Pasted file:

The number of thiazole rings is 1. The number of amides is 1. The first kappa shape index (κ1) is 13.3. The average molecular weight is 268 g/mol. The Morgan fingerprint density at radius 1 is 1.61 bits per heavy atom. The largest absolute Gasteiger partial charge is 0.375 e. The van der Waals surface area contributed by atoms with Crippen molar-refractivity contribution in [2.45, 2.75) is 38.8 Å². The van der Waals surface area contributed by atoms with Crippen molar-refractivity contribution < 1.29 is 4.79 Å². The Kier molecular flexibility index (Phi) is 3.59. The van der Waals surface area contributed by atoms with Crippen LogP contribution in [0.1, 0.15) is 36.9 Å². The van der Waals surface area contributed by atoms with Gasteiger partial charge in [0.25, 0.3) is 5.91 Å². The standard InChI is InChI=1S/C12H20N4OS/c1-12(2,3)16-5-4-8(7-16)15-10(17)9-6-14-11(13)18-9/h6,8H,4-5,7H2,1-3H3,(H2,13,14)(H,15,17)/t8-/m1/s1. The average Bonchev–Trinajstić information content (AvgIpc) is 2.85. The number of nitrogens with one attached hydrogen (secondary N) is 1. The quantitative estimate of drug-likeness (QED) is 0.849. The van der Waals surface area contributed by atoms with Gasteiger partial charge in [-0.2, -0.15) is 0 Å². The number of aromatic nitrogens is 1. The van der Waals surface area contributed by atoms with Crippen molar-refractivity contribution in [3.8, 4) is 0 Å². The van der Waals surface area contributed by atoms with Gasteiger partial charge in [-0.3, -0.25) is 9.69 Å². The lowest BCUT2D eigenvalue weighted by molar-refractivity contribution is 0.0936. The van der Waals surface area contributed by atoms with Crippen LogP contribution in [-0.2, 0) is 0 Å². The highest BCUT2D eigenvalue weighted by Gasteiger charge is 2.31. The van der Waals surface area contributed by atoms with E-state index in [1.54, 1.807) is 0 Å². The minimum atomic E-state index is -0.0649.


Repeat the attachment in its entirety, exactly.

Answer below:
The number of thiazole rings is 1. The number of amides is 1. The first kappa shape index (κ1) is 13.3. The average molecular weight is 268 g/mol. The Morgan fingerprint density at radius 1 is 1.61 bits per heavy atom. The largest absolute Gasteiger partial charge is 0.375 e. The van der Waals surface area contributed by atoms with Crippen molar-refractivity contribution in [2.45, 2.75) is 38.8 Å². The van der Waals surface area contributed by atoms with Crippen molar-refractivity contribution < 1.29 is 4.79 Å². The Kier molecular flexibility index (Phi) is 3.59. The van der Waals surface area contributed by atoms with Crippen LogP contribution in [0.1, 0.15) is 36.9 Å². The van der Waals surface area contributed by atoms with Gasteiger partial charge in [0.25, 0.3) is 5.91 Å². The standard InChI is InChI=1S/C12H20N4OS/c1-12(2,3)16-5-4-8(7-16)15-10(17)9-6-14-11(13)18-9/h6,8H,4-5,7H2,1-3H3,(H2,13,14)(H,15,17)/t8-/m1/s1. The average Bonchev–Trinajstić information content (AvgIpc) is 2.85. The number of nitrogens with one attached hydrogen (secondary N) is 1. The quantitative estimate of drug-likeness (QED) is 0.849. The van der Waals surface area contributed by atoms with Gasteiger partial charge in [-0.2, -0.15) is 0 Å². The number of aromatic nitrogens is 1. The van der Waals surface area contributed by atoms with Crippen molar-refractivity contribution in [3.8, 4) is 0 Å². The van der Waals surface area contributed by atoms with Gasteiger partial charge in [-0.3, -0.25) is 9.69 Å². The lowest BCUT2D eigenvalue weighted by molar-refractivity contribution is 0.0936. The van der Waals surface area contributed by atoms with Crippen LogP contribution in [-0.2, 0) is 0 Å². The highest BCUT2D eigenvalue weighted by Gasteiger charge is 2.31. The van der Waals surface area contributed by atoms with E-state index in [1.54, 1.807) is 0 Å². The minimum atomic E-state index is -0.0649.